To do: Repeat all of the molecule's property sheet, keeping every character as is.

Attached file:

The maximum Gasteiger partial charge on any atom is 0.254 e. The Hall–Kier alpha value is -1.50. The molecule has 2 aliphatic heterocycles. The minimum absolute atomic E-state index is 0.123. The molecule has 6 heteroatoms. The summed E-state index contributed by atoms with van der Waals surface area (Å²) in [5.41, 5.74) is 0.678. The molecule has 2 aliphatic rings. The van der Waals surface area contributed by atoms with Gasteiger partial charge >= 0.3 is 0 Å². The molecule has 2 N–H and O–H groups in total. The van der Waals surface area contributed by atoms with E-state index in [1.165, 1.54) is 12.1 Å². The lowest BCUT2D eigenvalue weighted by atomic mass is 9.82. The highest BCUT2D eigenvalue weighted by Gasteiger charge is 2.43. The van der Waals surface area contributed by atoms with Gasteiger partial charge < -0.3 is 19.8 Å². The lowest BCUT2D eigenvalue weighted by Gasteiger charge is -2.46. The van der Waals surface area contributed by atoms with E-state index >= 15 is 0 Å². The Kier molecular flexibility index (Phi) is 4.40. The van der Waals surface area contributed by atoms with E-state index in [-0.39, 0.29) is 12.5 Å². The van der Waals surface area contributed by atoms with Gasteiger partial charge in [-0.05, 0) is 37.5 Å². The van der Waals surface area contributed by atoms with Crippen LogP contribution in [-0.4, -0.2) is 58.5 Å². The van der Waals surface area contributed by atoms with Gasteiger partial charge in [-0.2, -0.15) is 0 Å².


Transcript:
The maximum Gasteiger partial charge on any atom is 0.254 e. The Hall–Kier alpha value is -1.50. The molecule has 2 aliphatic heterocycles. The minimum absolute atomic E-state index is 0.123. The molecule has 6 heteroatoms. The summed E-state index contributed by atoms with van der Waals surface area (Å²) in [5.41, 5.74) is 0.678. The molecule has 2 aliphatic rings. The van der Waals surface area contributed by atoms with Gasteiger partial charge >= 0.3 is 0 Å². The molecule has 2 N–H and O–H groups in total. The van der Waals surface area contributed by atoms with E-state index in [1.165, 1.54) is 12.1 Å². The lowest BCUT2D eigenvalue weighted by atomic mass is 9.82. The highest BCUT2D eigenvalue weighted by Gasteiger charge is 2.43. The van der Waals surface area contributed by atoms with Gasteiger partial charge < -0.3 is 19.8 Å². The lowest BCUT2D eigenvalue weighted by Gasteiger charge is -2.46. The van der Waals surface area contributed by atoms with E-state index >= 15 is 0 Å². The Kier molecular flexibility index (Phi) is 4.40. The van der Waals surface area contributed by atoms with E-state index in [-0.39, 0.29) is 12.5 Å². The van der Waals surface area contributed by atoms with Gasteiger partial charge in [-0.05, 0) is 37.5 Å². The van der Waals surface area contributed by atoms with Crippen LogP contribution in [-0.4, -0.2) is 58.5 Å². The van der Waals surface area contributed by atoms with Gasteiger partial charge in [-0.2, -0.15) is 0 Å².